Where it veered off into the mist was in the plot.  It  kept the opening premise and short sequence of events, then ditched the entire  middle, transformed the  nature of at least two characters beyond all recognition, made a short series of events at the very end into the entire middle of the movie and then got Bobby and Helen together at the end because–well, that’s  how the book wa supposed to end.

It was once said that the movies paid Helen Gurley Brown $50,000 a word for the title Sex and the Single Girl, and I know that movie adaptations are often  not really adaptations at all.

I still find it annoying beyond belief when movies do this. 

As to the book itself–it’s of a kind that was once the staple of  best seller lists and moderate reputations alike, and that  isn’t published any more than I know of.

It is largely a book about ordinary people living ordinary lives and having ordinary problems, but it’s  not the kind of thing contemporary “literary”  novels do, even when they can be described the same way.

I had a very good time with it, even if I didn’t ever get through the muddle to the Truth or where it’s supposed to be found.

 

Written by janeh

April 2nd, 2013 at 9:07 am

Posted in Uncategorized

6 Responses to 'And For March…'

Subscribe to comments with RSS or TrackBack to 'And For March…'.

  1. I wonder if Jane’s dislocated shoulder is another example of my theory that exercise is bad for you?

    I try to avoid books on US politics but looked up Shapiro’s “Bullies” book on Amazon out of curiosity about the Trevor Martin case. Remarkable pricing. $14 for the Hardcover, $18 for Kindle. No sale!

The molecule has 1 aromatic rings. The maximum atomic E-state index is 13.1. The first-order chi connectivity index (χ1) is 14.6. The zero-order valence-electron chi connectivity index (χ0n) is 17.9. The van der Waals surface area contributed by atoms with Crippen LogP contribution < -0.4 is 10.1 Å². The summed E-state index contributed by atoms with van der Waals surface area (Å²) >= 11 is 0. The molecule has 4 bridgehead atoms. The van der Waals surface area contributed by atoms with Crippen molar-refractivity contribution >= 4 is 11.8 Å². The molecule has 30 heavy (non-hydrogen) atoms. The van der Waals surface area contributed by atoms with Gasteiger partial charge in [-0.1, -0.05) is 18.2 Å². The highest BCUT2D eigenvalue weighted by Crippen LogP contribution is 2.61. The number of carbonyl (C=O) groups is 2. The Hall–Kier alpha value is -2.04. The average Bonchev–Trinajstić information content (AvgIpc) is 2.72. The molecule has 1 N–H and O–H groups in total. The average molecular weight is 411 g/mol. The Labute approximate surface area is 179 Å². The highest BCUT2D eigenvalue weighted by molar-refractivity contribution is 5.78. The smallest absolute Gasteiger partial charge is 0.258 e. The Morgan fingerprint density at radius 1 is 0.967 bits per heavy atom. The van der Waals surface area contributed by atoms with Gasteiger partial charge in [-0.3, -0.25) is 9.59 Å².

jd

    2 Apr 13 at 4:05 pm

  2. I’m in the odd position of having seen the movie without ever having read MAGNIFICENT OBSESSION. Taking the theory as I remember it described in the film, I found it interesting but unsupported. It is too easy for even a sincere Christian to believe that because he wants something to be true, the Bible must agree with him. Lots of things are true without having Biblical support, and not everything we would like to be true is. For me to believe something is established by the New Testament, someone has to work through it chapter and verse, not just tell me it’s in there somewhere. (Mind you, I also don’t think much of the sort of constitutional power not located in a particular place.)
    Again, something can well be true without being in the Bible–but being interesting and attractive is not proof.

    robert_piepenbrink

    2 Apr 13 at 8:20 pm

  3. For Robert

    (Begging your indulgence, Jane.)

    http://tinyurl.com/c9fuwqr

    This should cheer you up no end, Robert.

    Mique

    4 Apr 13 at 8:23 pm

  4. Well, at least it’s amusing, Mique. Thanks.
    If the human learning curve were any flatter, we’d still be knapping flint. Come to think of it, we would be anyway if, when metal-working came on the scene, we’d already had university stone-working departments (with tenure) a flint-workers’ union (with seniority rules) and a government department of tool-making (with mandatory standards.)
    “If it hadn’t been for NASA, we’d at least have got to Mars.”

    robert_piepenbrink

    4 Apr 13 at 9:53 pm

  5. I know that people don’t learn from history but, even for US politicians, forgetting the events of 2008 seems unusually stupid.

    jd

    4 Apr 13 at 11:27 pm

  6. jd, in order to learn from your mistakes, you must first admit–at least to yourself–that you made a mistake. Since these people judge themselves by their intentions and not their results, it’s pretty much hopeless.

    robert_piepenbrink

    5 Apr 13 at 7:30 am

Leave a Reply

You must be logged in to post a comment.

Bad Behavior has blocked 487 access attempts in the last 7 days.